Considering how long and busy Kate’s day has been, along with the remains of her jet lag, it’s a miracle that Stefan isn’t carrying her into the hotel suite rather than her crashing the moment her head hit the pillow.
Today’s rhyme, Cock A Doodle Doo” gave me too options. The first was from the rooster’s point of view. The other was from the view of the Master and the Dame. I went with the latter because I already had three sketches that were portraits of birds.
I found today’s Rhyme, “Baby and I“, confusing. I couldn’t tell if it was about cannibalism or if the narrator was stiffing the baker. I think it’s yet another one where stuff was left out over the years. For the sake of the image I went with the cannibalism. In order to make some sense out of people fitting in pie dishes, I made the baker an ogre.
Today’s Rhyme was, “The Dove says, Coo, Coo, what shall I do”. I was a little worried that would be another one where all I had to do was draw a bird. However then I got to the bit about her being dissed by the wren. This gave it some entertaining depth. I like wrens, they’ve got pluck.
Today’s rhyme was “Rowley Powley, Pudding and Pie”, better known as Georgie Peorgie.” I wasn’t sure whether to go with a before or after picture, but with already having done a picture of some jerk not taking no for an answer, I went with Rowley running away. Of course in it’s original period the writer probably thought Rowley was a lovable scamp.
I’ve known today’s rhyme, “St. Dunstan, as the story goes”, for a while, mainly because I went to St. Dunstan’s Day School for High School. Anyway the best part of this one was drawing a monstrous devil in contrast to the silly opera devil I did yesterday.
I confess I went into pedant mode by asking, “St. Dustan was a monk”, right? So I ended up looking up to check and based his look on some stained glass I found.
For this week’s selection I decided to do seventies science fiction. Specifically seventies science fiction that as a lover of science fiction I knew all about, read reviews and analysis of in dozens of textbooks on the subject, but for whatever reason never actually got around to seeing.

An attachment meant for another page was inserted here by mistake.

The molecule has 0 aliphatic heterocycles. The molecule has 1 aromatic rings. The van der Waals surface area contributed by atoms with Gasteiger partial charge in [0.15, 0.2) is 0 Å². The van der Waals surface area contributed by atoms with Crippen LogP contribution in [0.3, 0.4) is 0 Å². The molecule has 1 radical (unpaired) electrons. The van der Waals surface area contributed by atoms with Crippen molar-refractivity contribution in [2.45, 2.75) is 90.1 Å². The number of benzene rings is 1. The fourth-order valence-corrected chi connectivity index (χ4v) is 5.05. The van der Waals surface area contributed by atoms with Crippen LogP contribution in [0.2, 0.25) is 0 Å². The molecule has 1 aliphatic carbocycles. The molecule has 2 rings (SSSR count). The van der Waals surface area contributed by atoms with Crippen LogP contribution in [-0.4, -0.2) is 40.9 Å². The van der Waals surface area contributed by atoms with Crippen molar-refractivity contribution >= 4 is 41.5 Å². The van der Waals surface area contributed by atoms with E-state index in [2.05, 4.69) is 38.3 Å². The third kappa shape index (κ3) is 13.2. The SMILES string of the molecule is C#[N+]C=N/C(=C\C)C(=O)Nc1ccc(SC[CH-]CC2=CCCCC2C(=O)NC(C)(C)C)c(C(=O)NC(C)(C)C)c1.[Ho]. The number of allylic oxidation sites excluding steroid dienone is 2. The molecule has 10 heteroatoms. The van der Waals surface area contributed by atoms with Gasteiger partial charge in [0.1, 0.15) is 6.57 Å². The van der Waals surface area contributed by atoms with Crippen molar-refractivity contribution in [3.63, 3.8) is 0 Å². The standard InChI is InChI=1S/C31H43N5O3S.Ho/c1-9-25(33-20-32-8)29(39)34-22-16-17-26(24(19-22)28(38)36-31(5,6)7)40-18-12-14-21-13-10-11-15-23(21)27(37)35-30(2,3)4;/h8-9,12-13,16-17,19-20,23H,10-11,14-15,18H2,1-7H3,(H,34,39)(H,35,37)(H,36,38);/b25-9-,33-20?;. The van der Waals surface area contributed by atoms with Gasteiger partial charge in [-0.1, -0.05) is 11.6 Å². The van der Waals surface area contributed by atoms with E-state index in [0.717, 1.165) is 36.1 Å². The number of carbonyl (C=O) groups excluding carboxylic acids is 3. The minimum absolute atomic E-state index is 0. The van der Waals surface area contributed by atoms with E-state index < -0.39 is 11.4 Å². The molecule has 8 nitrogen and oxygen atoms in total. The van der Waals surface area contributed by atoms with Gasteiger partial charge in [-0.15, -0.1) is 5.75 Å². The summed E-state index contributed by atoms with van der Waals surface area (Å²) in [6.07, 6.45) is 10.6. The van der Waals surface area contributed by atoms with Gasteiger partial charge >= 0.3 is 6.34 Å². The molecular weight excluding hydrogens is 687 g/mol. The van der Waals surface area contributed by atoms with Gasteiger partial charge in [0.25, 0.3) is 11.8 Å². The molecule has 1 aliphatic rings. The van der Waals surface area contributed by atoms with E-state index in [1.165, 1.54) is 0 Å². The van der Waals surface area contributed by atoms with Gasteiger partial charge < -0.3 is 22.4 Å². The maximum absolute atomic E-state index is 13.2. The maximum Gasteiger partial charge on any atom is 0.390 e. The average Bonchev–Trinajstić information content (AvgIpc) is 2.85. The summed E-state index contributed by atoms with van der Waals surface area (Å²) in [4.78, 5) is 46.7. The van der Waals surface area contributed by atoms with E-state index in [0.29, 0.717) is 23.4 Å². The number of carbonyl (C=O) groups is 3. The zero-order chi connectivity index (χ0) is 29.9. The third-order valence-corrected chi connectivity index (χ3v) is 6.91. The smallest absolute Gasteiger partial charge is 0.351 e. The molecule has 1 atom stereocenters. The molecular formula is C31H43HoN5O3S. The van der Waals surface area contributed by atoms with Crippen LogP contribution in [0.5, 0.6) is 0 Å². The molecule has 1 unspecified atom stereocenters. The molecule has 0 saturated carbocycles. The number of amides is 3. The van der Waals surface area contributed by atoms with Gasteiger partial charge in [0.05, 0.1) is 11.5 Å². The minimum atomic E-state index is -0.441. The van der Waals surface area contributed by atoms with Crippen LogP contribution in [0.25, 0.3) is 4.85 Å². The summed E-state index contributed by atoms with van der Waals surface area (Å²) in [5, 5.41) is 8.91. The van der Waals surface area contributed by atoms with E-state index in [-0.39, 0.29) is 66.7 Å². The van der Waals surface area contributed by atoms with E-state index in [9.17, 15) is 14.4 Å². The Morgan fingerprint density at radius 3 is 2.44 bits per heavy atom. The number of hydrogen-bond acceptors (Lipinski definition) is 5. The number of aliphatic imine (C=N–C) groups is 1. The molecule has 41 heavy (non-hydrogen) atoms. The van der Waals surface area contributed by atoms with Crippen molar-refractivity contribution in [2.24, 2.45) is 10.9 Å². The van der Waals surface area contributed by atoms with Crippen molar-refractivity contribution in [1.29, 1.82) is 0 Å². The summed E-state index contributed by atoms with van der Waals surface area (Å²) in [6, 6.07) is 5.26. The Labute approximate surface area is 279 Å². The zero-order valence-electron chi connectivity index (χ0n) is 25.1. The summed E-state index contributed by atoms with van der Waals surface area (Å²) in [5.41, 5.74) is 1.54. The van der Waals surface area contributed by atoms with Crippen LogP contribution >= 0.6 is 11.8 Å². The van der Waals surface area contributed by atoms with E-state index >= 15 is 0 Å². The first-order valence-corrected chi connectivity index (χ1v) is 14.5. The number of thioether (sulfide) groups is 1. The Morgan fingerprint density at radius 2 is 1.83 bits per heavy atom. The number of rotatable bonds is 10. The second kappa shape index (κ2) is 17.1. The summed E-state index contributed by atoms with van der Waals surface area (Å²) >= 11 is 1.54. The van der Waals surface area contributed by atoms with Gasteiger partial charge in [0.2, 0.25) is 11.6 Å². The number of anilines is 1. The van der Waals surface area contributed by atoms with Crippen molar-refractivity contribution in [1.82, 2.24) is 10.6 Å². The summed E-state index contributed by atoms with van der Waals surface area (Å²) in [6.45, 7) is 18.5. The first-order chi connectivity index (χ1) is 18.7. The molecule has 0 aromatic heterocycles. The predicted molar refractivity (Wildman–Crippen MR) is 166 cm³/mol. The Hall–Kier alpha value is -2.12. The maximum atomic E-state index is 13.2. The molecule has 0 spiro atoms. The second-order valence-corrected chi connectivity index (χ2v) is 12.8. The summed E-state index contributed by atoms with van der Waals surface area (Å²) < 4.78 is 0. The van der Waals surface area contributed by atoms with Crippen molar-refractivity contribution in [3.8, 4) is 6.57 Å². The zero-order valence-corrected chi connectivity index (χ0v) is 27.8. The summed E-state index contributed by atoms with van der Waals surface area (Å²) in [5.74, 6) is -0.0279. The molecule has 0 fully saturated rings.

The first one on my list was George Lucas’s first film, THX 1138. Robert Duvall stars as the titular character, who’s a drone in a future dystopia where all people are shaved drugged and individuality and emotion are illegal. THX 1138 is content because the meds tell him so… That is until his roommate messes with his prescription. They fall in love. He’s found out and arrested, put in a prison that consists of a featureless while room, which he eventually escapes. The rest of the film consists of an ongoing chase scene.
This is an interesting film. It’s a good example of show don’t tell. In fact for the first half hour or show it does nothing but show and expects you to keep up. The filming does a lot good things with it’s shoestring budget making the settings dystopia creepily convincing for the first half. What makes it work is just how casual everyone is about this police state especially when the comically polite robot police thugs take people away as if it was nothing.
My next film Silent Running, directed by Douglas Trumbull, is an environmental parable about a lone man trying to save the last of earth’s forests. It’s a distant future and what’s left of earth’s environment is stored in a fleet of ships orbiting Saturn. Then without any explanation the project is canceled and the crews of the ships are ordered to destroy the forests. (Oh, and when I say no explanation I don’t just mean sloppy writing, the orders that the crew gets literally says there is no explanation) Our hero, Freeman Lowell played by Bruce Dern mutinies killing the rest of the crew and tries to fly the ship away from the rest of the fleet.
I had mixed feelings about this thing. Not that I have any problem with the films message,but it was so heavy handed it was hard to swallow. The film does everything to put Lowell in the right even to the point of having the rest of the crew being unrepentant jerks who almost gleefully cary out their orders to destroy the trees (though this is subverted slightly in that the main reason the other ships are hunting Lowell is because they are trying to rescue him from what they believe was a disaster.)
Beyond that the film is pretty enjoyable with fairly good effects for it’s time (the three robot drones, Huey, Dewey and Louie, being played by double amputees) and Dern’s performance of a man slowly going mad from guilt and isolation are especially good. Along with that it has some enjoyable moments. My favorite being where he plays poker with the drones.